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Time and Temp After Each Record

Have we really made radio more fun with voice tracking?

I have listened to voice tracking take the place of live jocks at many stations, including some here. Although voice tracking is a real cost-saver, listeners are mostly disregarded. Are we giving them what they deserve?

I can’t help but wonder about the long-term effects. Future technologies are exciting and I welcome them; but the way we’re going, how can we accrue future talent? If a handful of experienced voices make up voice tracking now, where will new talent come from? Worse yet, many jocks today think this is the norm.

Have we really made radio more fun with voice tracking? The early years may not have brought much pay, but they were fun; and I believe they were fun for listeners too.

My first year in radio was 1966. We were encouraged to be entertaining and engaging. To inspire the listener, we were told to get them involved and talking about us.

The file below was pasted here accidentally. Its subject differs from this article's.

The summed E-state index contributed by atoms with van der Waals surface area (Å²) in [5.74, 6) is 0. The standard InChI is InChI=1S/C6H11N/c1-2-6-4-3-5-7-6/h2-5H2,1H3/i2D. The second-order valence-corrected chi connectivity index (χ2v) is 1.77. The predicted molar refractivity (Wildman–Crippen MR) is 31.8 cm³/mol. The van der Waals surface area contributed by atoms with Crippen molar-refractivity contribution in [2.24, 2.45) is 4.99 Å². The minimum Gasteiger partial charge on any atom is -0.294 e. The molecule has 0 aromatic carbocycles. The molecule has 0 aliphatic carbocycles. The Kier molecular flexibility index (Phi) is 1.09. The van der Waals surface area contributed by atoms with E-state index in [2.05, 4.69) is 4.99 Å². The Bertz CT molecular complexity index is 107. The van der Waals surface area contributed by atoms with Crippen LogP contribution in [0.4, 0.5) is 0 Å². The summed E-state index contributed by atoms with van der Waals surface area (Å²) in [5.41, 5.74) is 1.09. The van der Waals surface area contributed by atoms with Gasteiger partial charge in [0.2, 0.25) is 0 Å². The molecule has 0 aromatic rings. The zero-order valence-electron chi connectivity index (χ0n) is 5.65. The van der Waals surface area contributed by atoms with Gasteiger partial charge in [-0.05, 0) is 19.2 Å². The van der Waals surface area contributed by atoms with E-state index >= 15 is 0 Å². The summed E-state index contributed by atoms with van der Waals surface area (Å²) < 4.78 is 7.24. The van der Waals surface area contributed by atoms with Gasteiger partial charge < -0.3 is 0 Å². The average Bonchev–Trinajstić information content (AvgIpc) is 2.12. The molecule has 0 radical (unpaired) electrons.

Putting a phone bit together with a listener, timing it out and running it was rewarding; it gave the jock substance if done well. Much of what I hear with voice tracking is hardly that.

My first gig in radio was at a station that had a Western Union Telegraph clock in each studio. These were wired to an integrated clock network, synchronized, displaying the exact time.

On the bottom of our on-air studio clock, the station manager had written a note, “Time and temp after each record.” Maybe that era is gone, but can we always just ignore this with voice tracking?

At one station I was encouraged to include double time checks during mornings. That is to say, “It’s 6:44 … sixteen minutes until seven.”

Rarely, if ever, do I hear the time with voice tracking.

Offering less than we should is not fair to the listener. How many times while the sky is going from yellow to green have I turned to a voice tracked station and heard nothing about the weather? I’ve also heard weather that had been recorded days earlier and broadcast as a current forecast with voice tracking. Meanwhile, TV has picked up where radio has slipped. This should not be.

Good talent inspires loyalty by listeners in return. Listeners deserve it.

Denny Luell
Assistant Corporate Program Director
Midwest Communications Inc.
Green Bay, Wis.